One of my current favorite features in the IDE is the Web Service Registry:

You can register web services there yourself and/or use the defaults provided by the IDE. Expand a node and you will end up with the specific method on the web service you'd like to invoke. Then you can drag that node into the Java editor. When you do so, all the background files are created (e.g., even including the file that will hold a registration key, if any, such as required by Yahoo, for example). Plus, you get a chunk of code in your Java class for invoking and processing the method on the web service.
And so that's how I ended up with the code below. Most of it comes from the node I dropped into the Java class, the rest of it is from the NetBeans Command Line Parsing API: @ServiceProvider(service = OptionProcessor.class) public class YahooNewsOptionProcessor extends OptionProcessor { private Option news = Option.requiredArgument('n', "news"); private Option language = Option.requiredArgument('l', "language"); @Override protected Set getOptions() { return Collections.singleton(OptionGroups.allOf(news, language)); } @Override protected void process(Env env, Map values) throws CommandException { String[] args1 = (String[]) values.get(news); String[] args2 = (String[]) values.get(language); if (args1.length > 0) { try { String query = args1[0]; String type = "all"; java.lang.Integer results = 10; java.lang.Integer start = 1; String sort = "rank"; String language = args2[0]; String output = "xml"; String callback = null; RestResponse result = YahooNewsSearchService.search(query, type, results, start, sort, language, output, callback); if (result.getDataAsObject(yahoo.newssearchservice.ne wssearchresponse.ResultSet.class) instanceof yahoo.newssearchservice.newssearchresponse.ResultS et) { yahoo.newssearchservice.newssearchresponse.ResultS et resultObj = result.getDataAsObject(yahoo.newssearchservice.new ssearchresponse.ResultSet.class); List result1 = resultObj.getResult(); for (ResultType resultType : result1) { String summary = resultType.getSummary(); System.out.println("--->"); System.out.println(summary); } } LifecycleManager.getDefault().exit(); } catch (Exception ex) { ex.printStackTrace(); } } } }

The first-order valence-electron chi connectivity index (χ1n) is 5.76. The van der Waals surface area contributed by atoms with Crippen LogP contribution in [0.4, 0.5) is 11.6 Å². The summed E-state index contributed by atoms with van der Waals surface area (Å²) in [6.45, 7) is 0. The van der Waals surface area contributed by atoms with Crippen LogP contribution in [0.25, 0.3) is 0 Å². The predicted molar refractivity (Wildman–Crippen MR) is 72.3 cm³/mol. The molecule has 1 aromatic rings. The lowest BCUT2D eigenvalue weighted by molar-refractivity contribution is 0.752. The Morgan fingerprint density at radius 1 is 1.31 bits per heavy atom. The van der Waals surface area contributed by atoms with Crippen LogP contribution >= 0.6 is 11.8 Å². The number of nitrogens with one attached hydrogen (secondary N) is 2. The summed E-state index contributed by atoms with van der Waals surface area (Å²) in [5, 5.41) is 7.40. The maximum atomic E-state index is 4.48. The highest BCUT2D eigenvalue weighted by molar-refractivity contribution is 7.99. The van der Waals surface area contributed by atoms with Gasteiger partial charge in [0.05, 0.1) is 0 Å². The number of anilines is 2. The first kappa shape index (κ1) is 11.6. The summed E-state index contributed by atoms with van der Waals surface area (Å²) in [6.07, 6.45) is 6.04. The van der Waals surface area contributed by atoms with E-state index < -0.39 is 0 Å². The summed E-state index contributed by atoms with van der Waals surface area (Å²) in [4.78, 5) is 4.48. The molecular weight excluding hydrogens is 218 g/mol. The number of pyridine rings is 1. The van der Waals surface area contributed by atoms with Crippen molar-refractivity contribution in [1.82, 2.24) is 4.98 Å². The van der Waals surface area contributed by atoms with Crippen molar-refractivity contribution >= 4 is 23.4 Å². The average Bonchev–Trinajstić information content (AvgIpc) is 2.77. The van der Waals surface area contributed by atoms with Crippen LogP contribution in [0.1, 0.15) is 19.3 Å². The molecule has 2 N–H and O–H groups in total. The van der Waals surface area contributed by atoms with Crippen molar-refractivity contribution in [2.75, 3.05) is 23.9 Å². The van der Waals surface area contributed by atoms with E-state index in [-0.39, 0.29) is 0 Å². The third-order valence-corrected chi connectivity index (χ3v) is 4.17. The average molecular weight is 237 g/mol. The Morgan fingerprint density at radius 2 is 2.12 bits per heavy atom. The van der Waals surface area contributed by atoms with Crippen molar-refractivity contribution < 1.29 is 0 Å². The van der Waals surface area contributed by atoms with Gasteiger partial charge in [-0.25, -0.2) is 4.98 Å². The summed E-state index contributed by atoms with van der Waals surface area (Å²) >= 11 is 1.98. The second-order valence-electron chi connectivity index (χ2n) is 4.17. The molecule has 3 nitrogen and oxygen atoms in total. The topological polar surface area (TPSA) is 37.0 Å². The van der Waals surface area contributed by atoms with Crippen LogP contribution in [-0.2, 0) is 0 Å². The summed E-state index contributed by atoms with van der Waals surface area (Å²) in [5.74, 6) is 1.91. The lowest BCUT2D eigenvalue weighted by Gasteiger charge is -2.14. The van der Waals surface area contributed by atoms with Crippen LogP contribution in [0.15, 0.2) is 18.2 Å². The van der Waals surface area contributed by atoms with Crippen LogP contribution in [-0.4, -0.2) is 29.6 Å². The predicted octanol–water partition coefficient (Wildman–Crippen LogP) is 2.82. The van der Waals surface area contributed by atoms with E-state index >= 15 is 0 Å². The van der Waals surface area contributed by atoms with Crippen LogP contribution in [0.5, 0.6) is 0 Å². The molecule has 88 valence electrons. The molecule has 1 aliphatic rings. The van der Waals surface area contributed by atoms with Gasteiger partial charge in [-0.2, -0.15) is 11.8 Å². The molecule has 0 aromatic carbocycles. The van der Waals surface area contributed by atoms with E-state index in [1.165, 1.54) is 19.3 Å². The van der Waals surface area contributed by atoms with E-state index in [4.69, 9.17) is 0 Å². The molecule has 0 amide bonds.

I then created a ZIP distribution of the application. Then I unzipped that and went to the command line. I typed this:
yahoonews --news "world peace" --language "en"
And then I had Yahoo News on the command line:

I intend to include this demo, or one very much like it, in a BOF I am doing with Milan Kuchtiak on Wednesday, 22 September, at 14:15, entitled "Hello RRCD: Rapid REST Client Development".


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